Purdue Pharma, the maker of OxyContin, has agreed to plead guilty to three federal criminal charges for its role in creating the nation’s opioid crisis and will pay more than $8 billion in restitution and close down the company.
The money will go to opioid treatment and abatement programs. The privately held company has agreed to pay a $3.5 billion fine as well as forfeit an additional $2 billion in past profits, in addition to the $2.8 billion it agreed to pay in civil liability.
“Purdue Pharma actively thwarted the United States’ efforts to ensure compliance and prevent diversion,” said Drug Enforcement Administration Assistant Administrator Tim McDermott. “The devastating ripple effect of Purdue’s actions left lives lost and others addicted.”
The company doesn’t have $8 billion in cash available to pay the fines. So Purdue will be dissolved as part of the settlement, and its assets will be used to create a new “public benefit company” controlled by a trust or similar entity designed for the benefit of the American public. The Justice Department said it will function entirely in the public interest rather than to maximize profits. Its future earnings will go to paying the fines and penalties, which in turn will be used to combat the opioid crisis.
That new company will continue to produce painkillers such as OxyContin, as well as drugs to deal with opioid overdose. Deputy Attorney General Jeffrey Rosen, who announced the settlement, defended the plans for the new company to continue to sell that drug, saying there are legitimate uses for painkillers such as OxyContin.
The plan is for the company to make life-saving overdose rescue drugs and medically assisted treatment medications available at steep discounts to communities dealing with the opioid crisis.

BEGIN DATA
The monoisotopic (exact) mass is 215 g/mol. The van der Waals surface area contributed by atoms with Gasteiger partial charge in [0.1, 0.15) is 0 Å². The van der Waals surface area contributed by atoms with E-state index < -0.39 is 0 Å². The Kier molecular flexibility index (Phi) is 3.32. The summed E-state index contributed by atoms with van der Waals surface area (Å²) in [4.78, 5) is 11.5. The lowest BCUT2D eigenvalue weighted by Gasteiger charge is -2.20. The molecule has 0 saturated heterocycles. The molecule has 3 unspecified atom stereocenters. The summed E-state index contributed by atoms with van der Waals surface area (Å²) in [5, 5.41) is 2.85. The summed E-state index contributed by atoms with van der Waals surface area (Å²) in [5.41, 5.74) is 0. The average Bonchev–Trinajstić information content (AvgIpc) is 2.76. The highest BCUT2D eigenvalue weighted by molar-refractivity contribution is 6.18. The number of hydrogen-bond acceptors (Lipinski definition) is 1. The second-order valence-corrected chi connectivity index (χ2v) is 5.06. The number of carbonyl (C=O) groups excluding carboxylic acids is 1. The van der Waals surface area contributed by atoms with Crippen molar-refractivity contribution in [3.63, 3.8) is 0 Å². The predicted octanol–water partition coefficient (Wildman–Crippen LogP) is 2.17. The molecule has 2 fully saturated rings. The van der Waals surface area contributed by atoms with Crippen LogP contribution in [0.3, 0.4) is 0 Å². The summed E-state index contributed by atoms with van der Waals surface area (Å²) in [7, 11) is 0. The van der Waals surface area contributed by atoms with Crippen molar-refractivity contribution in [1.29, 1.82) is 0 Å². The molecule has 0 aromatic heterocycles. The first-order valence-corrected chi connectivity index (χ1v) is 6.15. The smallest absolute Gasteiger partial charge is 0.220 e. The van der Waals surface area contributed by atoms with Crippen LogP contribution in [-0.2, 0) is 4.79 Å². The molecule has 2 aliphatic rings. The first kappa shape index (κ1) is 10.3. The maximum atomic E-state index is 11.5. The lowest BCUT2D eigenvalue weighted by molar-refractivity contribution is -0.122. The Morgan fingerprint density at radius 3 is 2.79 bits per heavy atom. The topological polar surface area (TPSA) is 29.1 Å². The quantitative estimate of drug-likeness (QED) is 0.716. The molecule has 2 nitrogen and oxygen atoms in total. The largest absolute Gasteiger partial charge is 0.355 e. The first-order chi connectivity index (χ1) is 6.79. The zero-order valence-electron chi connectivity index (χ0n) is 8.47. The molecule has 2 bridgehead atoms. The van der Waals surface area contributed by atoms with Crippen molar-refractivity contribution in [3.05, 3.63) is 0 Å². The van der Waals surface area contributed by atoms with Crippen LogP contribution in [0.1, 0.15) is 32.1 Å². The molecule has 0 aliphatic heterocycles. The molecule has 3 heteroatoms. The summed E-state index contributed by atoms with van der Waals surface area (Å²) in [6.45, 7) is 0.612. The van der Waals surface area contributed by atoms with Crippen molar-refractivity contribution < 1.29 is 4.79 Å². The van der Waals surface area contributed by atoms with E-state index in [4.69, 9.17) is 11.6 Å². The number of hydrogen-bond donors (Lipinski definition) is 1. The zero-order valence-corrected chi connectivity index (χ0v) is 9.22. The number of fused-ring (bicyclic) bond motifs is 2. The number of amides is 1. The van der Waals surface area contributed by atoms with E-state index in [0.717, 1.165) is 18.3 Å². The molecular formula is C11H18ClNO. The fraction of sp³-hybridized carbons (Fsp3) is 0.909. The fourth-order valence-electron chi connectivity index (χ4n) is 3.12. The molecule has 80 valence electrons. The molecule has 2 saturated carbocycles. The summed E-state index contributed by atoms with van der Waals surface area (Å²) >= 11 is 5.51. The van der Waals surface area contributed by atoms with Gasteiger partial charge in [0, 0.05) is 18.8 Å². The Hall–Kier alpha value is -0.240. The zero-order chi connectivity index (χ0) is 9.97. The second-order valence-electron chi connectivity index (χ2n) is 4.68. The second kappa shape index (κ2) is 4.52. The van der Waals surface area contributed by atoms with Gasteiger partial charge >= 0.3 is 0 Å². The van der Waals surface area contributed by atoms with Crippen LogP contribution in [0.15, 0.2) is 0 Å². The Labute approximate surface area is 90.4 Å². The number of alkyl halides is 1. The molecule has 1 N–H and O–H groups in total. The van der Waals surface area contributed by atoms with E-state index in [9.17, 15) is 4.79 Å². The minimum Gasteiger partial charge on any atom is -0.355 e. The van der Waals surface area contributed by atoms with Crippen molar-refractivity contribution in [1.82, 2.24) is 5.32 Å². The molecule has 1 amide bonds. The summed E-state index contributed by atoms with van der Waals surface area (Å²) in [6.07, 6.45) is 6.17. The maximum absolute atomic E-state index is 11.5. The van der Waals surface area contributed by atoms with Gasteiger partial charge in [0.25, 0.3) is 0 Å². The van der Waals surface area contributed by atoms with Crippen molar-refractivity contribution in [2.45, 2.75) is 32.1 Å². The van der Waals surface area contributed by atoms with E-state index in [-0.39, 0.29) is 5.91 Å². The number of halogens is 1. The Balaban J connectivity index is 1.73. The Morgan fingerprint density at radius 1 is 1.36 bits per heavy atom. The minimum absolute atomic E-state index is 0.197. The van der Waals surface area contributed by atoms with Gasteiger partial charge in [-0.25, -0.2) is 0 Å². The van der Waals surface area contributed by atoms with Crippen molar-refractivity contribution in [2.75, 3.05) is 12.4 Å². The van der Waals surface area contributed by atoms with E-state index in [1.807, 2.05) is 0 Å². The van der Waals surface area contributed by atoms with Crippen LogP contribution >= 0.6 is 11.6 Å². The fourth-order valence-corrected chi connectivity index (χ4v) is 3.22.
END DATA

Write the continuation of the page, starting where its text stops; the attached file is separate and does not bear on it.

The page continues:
The Justice Department also reached a separate $225 million civil settlement with the former owners of Purdue Pharma, the Sackler family.
Still, the Sackler family — as well as other current and former employees and owners of the the company — face the possibility that future federal criminal charges will be filed against them as well.
“Purdue deeply regrets and accepts responsibility for the misconduct detailed by the Department of Justice,” said Purdue Chairman Steve Miller, who joined Purdue’s board in July 2018. “Purdue today is a very different company. We have made significant changes to our leadership, operations, governance, and oversight.”
Contributing to the opioid crisis
The company, which filed for bankruptcy in 2019, pleaded guilty to violating federal anti-kickback laws, as it paid doctors ostensibly to write more opioid prescriptions.
Abuse of prescription painkillers is a major cause of the nation’s opioid crisis. According to the Centers for Disease Control, 450,000 people died in the United States in the 10 years starting in 1999 from overdoses involving any opioid, including prescription and illicit opioids. And about a third of those deaths in 2018 involved prescription opioids.
Although the more than $8 billion in fines and penalties in the agreement is a record to be paid by a pharmaceutical company, it is only a fraction of what it has cost federal, state and local governments to combat the opioid crisis. States across the country have filed claims topping $2 trillion in the Purdue Pharma bankruptcy case.